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The development of the project to harmonize the national regulations of European Union countries governing trademarks continues to be a main driver of change in the trademark sector in Europe. Italy’s trademark sector, like that of all EU Member States, is facing a new (r)evolution: the implementation of Directive (EU) 2015/2436 on the approximation of the laws of the Member States relating to trade marks and the adaptation of national legislations to the provisions of Regulation (EU) 2015/2424, which amended the Regulation on the European Union trade mark.
On the 20th of November 2018, the Italian Council of Ministers met to approve the legislative decree prepared by the Ministry of Economic Development, with which Italy fulfils its obligations to amend trademark law as provided for by Directive 2015/2436. As is well known, the Directive brings in mainly the following changes:
– over the next seven years, Member States will have to introduce new administrative procedures as an alternative to legal proceedings for the revocation or declaration of invalidity of trademarks;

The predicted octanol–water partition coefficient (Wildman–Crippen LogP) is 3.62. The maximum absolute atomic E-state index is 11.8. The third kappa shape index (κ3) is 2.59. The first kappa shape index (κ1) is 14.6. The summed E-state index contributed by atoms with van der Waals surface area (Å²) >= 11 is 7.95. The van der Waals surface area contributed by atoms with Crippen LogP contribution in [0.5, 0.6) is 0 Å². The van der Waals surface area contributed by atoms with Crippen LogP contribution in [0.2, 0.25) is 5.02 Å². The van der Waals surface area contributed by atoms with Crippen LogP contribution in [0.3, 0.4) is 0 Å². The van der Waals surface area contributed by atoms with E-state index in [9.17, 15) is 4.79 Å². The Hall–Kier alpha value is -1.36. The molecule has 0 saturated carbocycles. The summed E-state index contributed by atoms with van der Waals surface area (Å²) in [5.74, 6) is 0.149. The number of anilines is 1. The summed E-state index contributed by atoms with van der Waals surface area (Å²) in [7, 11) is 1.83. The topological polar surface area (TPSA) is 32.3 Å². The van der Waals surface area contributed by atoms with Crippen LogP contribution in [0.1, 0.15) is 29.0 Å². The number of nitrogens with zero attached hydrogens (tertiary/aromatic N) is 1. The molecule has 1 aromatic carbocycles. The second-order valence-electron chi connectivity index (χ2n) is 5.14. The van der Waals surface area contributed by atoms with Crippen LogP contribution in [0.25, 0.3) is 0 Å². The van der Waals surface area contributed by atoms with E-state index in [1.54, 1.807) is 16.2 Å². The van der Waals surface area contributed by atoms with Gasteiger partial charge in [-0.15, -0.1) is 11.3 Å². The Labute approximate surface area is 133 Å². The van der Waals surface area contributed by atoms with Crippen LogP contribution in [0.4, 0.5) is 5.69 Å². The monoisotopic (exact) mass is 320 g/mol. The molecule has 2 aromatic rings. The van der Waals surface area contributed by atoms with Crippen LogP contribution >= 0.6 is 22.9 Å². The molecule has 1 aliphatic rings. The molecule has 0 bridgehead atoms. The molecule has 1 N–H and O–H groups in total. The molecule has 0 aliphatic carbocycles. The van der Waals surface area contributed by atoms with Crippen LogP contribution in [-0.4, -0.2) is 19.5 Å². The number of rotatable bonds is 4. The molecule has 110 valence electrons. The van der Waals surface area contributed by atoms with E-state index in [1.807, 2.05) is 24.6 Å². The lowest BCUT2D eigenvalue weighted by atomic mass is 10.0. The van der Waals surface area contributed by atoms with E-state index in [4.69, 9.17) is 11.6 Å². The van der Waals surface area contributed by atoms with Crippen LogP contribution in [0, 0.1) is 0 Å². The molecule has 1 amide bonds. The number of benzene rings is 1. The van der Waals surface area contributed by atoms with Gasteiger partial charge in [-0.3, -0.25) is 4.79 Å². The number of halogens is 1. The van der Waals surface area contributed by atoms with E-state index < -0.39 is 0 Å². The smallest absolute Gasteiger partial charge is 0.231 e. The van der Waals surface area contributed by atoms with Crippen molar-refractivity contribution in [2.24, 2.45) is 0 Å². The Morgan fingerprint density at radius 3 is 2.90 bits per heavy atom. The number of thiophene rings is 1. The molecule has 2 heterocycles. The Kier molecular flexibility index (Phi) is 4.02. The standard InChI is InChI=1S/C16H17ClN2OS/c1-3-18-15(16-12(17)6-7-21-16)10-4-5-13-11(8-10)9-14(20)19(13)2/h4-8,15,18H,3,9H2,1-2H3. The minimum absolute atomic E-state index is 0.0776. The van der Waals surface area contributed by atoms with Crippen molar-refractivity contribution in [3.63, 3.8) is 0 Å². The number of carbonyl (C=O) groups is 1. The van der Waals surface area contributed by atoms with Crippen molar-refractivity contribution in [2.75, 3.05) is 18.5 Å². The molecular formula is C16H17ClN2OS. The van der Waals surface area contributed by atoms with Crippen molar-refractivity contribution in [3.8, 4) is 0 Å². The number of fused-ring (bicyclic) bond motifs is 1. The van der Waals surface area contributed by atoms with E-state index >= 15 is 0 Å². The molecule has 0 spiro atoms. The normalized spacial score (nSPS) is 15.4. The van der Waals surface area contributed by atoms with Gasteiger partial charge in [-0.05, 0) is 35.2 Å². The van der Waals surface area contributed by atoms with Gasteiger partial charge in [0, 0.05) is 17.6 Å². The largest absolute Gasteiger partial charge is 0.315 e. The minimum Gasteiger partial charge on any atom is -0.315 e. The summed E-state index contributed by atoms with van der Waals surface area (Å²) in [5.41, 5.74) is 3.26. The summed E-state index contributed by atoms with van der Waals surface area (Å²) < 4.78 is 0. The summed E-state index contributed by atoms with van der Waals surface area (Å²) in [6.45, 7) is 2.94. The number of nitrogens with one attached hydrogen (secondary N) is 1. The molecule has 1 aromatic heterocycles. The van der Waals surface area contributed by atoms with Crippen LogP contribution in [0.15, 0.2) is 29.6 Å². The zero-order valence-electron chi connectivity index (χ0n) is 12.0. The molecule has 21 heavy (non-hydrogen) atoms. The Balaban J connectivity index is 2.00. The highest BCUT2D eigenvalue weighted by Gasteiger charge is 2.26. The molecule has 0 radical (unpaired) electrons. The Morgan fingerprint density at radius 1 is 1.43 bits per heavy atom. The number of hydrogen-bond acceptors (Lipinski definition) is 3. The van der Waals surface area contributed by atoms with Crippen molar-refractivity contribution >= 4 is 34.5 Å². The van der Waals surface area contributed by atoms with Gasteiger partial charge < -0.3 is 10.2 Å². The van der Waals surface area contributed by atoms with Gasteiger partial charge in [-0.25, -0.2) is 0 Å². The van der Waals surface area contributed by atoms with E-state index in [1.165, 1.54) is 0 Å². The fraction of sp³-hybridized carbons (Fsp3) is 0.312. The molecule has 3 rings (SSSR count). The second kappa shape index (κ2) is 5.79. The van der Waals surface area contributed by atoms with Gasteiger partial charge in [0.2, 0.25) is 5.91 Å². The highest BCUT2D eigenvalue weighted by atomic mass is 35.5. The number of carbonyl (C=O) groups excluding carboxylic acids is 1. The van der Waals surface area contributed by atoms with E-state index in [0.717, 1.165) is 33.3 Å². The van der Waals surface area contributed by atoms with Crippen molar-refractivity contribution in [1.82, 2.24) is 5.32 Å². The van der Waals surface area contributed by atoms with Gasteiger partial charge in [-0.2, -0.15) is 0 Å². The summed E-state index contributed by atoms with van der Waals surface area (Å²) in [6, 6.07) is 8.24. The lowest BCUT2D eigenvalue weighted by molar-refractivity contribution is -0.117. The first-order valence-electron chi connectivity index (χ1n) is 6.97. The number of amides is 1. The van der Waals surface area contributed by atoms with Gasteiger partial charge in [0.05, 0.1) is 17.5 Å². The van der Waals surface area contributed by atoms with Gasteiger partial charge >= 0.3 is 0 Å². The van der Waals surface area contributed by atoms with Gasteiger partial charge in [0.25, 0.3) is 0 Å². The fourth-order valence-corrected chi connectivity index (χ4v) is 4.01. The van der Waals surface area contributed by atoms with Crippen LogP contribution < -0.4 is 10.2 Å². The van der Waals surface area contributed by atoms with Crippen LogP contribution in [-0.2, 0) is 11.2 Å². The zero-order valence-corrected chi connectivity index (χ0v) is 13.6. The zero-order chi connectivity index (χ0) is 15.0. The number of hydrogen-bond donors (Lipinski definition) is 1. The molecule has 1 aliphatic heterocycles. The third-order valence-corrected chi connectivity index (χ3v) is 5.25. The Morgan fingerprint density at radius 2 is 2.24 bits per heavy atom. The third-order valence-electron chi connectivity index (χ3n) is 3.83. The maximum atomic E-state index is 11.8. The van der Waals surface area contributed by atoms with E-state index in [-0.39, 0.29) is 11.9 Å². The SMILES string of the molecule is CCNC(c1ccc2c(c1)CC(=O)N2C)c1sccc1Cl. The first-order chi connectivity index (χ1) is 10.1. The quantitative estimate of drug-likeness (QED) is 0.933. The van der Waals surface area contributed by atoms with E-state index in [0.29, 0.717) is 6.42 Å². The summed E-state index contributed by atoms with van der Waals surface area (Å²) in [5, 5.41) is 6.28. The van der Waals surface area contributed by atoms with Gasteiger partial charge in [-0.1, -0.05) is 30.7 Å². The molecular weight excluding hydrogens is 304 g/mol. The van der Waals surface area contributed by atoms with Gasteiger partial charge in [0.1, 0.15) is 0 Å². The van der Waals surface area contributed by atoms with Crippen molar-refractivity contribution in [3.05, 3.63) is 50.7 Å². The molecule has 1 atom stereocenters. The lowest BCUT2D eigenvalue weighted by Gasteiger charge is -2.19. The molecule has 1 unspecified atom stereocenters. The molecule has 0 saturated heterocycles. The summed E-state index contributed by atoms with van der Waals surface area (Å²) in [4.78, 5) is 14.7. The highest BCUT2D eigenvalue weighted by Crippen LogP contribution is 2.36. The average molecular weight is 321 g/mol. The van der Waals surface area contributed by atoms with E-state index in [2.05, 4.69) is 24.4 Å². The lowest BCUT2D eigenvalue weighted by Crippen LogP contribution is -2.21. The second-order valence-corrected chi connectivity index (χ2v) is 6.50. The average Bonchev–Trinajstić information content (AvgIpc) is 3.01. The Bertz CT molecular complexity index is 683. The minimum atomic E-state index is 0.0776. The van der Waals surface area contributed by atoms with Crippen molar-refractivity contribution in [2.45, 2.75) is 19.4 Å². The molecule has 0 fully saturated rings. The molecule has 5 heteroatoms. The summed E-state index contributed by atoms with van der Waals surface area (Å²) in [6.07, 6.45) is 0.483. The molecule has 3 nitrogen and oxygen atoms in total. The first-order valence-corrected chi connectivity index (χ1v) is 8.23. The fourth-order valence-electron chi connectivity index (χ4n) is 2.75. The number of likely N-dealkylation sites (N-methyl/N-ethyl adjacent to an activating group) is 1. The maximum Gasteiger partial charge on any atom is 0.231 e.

– the extension of existing cases of trademark rights and the extension of protection to new types of trademarks, with the abolition of the requirement of mere graphic representability;
– the introduction of absolute grounds for refusal to register trademarks in the case of conflict with designations of origin and geographical indications (PDOs/PGIs), regardless of the sector to which they pertain (wines, spirits, agricultural products, etc.), as well as the provision of special grounds for refusal of registration in the event of conflicts with protected traditional terms relating to wines (TTs) and traditional specialities guaranteed (TSGs) protected by Union legislation.
Regrettably, the issue related to alternative administrative procedures for revocation and cancellation has not yet been addressed; it may be assumed that the Italian Government intends to use all the time made available by Directive 2015/2436 (until 2023) in an attempt to identify an operational platform that would allow the Italian Patent and Trademark Office to tackle the huge increase in activity that will result from these new procedures. All remaining aspects have been implemented, including the issues related to the fight against counterfeiting: the Legislative Decree prepared by the Italian Ministry of Economic Development in fact extends the possibility of applying border seizure measures against counterfeit goods even in cases of mere transit. Such measures were previously provided for only in the presence of evidence that the suspect goods would have been marketed in Europe.
© BUGNION S.p.A. – May 2019